[Skip to Content]
[Skip to Content Landing]
Article
February 1997

Ragweed Allergic Rhinitis and the Paranasal SinusesA Computed Tomographic Study

Author Affiliations

From the Section of Otolaryngology—Head and Neck Surgery, University of Chicago, Chicago, Ill.

Arch Otolaryngol Head Neck Surg. 1997;123(2):193-196. doi:10.1001/archotol.1997.01900020077011
Abstract

Objective:  To explore the potential association of allergic rhinitis and sinusitis.

Design:  Prospective clinical trial.

Setting:  Academic tertiary referral center.

Participants:  Ten subjects with symptomatic ragweed allergy during the peak of the ragweed season.

Main Outcome Measures:  We obtained a paranasal sinus computed tomographic scan on all volunteers and had them complete a modified Rhinitis Quality of Life Questionnaire. All subjects were then treated with intranasal aqueous beclomethasone dipropionate (168 μg twice a day) and completed the Rhinitis Quality of Life Questionnaire weekly until the end of the study.

Results:  Six of 10 of the subjects had sinus mucosal thickening on computed tomographic scan. All subjects improved symptomatically. A second computed tomographic scan was obtained after the pollen season in 5 patients with mucosal abnormalities, while the patients continued treatment with intranasal steroids and symptomatically improved. The sinus mucosal abnormalities persisted in all patients.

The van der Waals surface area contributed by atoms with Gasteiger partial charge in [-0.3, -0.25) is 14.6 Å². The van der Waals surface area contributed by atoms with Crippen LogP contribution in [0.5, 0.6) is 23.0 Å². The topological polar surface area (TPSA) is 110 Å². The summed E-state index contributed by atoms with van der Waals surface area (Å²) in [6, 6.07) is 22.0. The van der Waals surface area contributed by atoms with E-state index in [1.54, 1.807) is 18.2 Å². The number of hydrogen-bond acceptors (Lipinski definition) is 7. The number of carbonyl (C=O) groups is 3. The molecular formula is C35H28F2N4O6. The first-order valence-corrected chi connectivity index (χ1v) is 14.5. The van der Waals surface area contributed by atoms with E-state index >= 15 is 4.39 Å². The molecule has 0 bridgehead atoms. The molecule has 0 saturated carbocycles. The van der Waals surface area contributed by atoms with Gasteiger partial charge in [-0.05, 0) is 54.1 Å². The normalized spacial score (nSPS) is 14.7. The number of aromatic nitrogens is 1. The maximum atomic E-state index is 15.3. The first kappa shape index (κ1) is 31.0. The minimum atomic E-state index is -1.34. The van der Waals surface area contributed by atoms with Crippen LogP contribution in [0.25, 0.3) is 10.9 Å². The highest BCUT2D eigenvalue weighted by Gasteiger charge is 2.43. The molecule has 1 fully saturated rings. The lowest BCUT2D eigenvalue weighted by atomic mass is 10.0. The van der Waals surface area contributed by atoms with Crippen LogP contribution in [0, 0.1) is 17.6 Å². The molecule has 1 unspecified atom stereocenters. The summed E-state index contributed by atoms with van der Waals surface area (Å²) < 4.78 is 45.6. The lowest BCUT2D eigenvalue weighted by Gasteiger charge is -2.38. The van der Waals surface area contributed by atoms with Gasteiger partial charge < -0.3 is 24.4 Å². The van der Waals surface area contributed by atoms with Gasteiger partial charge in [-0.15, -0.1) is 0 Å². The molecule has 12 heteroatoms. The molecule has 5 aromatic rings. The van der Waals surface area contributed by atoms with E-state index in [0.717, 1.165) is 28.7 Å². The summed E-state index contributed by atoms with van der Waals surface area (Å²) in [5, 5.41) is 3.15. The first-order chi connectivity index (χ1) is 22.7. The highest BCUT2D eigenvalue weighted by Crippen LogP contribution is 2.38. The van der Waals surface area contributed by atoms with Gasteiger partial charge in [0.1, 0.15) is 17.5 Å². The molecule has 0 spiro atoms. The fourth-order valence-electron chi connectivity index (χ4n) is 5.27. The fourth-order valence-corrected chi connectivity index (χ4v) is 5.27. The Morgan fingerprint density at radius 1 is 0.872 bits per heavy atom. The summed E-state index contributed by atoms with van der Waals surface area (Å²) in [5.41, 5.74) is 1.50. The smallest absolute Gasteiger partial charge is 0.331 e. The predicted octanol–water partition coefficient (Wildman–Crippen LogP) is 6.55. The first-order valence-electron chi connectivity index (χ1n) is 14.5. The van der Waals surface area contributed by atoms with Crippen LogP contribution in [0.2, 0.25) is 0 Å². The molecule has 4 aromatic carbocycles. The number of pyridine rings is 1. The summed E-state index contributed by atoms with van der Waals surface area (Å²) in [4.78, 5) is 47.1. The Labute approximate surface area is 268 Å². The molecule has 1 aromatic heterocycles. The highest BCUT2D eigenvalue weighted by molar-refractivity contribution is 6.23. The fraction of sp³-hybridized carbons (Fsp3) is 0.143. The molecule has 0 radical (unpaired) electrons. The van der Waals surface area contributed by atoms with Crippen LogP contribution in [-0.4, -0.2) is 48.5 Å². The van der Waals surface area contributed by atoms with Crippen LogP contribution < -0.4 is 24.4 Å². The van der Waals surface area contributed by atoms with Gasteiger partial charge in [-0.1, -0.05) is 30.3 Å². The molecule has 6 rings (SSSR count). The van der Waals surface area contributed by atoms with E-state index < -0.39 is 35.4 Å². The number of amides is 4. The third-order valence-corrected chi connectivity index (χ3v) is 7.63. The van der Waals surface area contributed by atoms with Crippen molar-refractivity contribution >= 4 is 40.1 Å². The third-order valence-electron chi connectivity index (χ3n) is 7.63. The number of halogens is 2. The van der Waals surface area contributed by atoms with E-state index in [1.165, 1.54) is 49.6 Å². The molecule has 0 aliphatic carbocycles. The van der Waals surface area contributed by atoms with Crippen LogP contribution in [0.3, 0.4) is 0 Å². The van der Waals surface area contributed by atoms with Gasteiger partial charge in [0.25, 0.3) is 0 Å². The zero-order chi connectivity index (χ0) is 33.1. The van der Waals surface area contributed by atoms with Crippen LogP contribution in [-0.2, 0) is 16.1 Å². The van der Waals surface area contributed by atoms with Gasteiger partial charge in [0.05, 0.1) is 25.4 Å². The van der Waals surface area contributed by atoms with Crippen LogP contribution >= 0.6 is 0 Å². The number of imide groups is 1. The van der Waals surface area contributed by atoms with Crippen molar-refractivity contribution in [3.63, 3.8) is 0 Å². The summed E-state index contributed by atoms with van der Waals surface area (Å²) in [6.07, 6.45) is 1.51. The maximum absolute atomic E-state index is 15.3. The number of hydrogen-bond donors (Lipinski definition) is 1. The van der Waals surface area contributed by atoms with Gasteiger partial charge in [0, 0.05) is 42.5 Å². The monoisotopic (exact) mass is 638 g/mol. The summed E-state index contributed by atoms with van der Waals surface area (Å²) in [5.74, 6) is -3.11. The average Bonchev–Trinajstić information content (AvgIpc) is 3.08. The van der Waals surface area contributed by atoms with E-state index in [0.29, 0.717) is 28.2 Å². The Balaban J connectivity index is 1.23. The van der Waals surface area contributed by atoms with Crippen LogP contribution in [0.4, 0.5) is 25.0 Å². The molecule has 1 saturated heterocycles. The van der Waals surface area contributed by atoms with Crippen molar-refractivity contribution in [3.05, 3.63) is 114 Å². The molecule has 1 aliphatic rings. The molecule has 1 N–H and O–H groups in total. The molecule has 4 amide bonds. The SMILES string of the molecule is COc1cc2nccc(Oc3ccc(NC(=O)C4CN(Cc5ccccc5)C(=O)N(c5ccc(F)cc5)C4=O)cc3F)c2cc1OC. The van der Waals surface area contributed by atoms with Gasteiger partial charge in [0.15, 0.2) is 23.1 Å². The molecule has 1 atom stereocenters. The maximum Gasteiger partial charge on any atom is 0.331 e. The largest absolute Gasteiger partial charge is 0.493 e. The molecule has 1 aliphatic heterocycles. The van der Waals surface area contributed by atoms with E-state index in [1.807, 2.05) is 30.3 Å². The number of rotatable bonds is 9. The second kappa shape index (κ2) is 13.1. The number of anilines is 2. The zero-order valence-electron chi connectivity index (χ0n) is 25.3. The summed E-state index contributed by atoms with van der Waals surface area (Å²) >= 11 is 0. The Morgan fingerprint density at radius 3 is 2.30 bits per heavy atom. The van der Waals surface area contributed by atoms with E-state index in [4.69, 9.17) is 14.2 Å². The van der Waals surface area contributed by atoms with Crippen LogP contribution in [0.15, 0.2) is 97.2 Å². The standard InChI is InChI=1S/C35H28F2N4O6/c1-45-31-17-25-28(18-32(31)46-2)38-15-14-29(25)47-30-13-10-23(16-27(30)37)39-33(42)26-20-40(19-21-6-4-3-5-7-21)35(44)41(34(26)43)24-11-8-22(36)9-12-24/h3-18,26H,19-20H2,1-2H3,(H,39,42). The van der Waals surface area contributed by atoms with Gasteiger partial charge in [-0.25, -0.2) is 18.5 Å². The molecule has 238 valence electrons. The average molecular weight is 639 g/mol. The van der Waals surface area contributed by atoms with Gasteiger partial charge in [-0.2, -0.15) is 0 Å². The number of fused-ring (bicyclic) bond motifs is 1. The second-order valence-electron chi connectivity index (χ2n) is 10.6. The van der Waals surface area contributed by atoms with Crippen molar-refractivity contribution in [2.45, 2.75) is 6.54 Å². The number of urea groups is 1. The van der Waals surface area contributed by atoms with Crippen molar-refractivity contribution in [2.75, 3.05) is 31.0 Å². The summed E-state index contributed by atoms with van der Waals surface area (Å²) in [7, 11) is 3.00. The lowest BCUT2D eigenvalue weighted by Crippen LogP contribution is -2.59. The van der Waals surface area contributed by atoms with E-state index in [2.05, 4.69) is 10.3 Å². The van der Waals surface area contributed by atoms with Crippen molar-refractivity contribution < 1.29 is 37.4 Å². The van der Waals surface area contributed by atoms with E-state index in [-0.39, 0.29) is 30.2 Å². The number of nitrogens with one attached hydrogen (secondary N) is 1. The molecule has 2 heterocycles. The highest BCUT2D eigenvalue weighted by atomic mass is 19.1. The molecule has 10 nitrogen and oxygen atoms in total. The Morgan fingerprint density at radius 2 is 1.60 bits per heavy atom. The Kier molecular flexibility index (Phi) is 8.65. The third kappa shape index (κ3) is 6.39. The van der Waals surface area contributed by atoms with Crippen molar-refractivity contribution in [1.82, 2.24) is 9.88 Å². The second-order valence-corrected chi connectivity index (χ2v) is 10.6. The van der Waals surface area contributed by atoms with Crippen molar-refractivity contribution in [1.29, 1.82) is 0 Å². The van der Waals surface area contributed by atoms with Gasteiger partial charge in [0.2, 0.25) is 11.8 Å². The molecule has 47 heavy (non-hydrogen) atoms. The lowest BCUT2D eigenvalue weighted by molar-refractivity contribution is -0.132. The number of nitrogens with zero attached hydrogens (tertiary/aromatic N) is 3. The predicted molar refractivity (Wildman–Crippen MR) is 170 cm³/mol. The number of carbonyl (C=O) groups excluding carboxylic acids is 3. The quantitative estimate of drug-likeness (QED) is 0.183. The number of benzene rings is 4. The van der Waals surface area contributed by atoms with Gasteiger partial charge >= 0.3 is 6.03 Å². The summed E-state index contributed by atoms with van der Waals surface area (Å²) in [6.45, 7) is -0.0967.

Conclusion:  Despite the 60% incidence of abnormalities on the computed tomographic scans of the subjects with ragweed allergy during the season, these abnormalities appear, at most, to contribute minimally to the patient's symptoms, since resolution of symptoms was not accompanied by a reduction in sinus mucosal abnormalities.Arch Otolaryngol Head Neck Surg. 1997;123:193-196

×